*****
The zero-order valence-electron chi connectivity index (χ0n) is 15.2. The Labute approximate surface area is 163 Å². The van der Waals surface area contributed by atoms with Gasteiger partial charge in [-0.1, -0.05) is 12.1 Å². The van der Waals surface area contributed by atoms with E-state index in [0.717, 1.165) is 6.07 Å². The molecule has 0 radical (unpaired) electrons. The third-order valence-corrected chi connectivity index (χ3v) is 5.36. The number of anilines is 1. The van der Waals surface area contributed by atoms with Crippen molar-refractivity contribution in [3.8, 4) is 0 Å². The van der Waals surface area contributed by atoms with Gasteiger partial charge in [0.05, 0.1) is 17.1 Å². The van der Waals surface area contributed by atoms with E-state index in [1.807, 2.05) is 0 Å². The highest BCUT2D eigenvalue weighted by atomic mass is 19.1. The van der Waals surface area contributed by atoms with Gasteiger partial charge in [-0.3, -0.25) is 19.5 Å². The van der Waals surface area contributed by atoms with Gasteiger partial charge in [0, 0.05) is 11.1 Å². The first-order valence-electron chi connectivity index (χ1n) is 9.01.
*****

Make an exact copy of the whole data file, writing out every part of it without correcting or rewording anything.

The zero-order valence-electron chi connectivity index (χ0n) is 15.2. The Labute approximate surface area is 163 Å². The van der Waals surface area contributed by atoms with Gasteiger partial charge in [-0.1, -0.05) is 12.1 Å². The van der Waals surface area contributed by atoms with E-state index in [0.717, 1.165) is 6.07 Å². The molecule has 0 radical (unpaired) electrons. The third-order valence-corrected chi connectivity index (χ3v) is 5.36. The number of anilines is 1. The van der Waals surface area contributed by atoms with Crippen molar-refractivity contribution in [3.8, 4) is 0 Å². The van der Waals surface area contributed by atoms with Gasteiger partial charge in [0.05, 0.1) is 17.1 Å². The van der Waals surface area contributed by atoms with E-state index in [1.807, 2.05) is 0 Å². The highest BCUT2D eigenvalue weighted by atomic mass is 19.1. The van der Waals surface area contributed by atoms with Gasteiger partial charge in [-0.3, -0.25) is 19.5 Å². The van der Waals surface area contributed by atoms with Gasteiger partial charge in [0, 0.05) is 11.1 Å². The first-order valence-electron chi connectivity index (χ1n) is 9.01.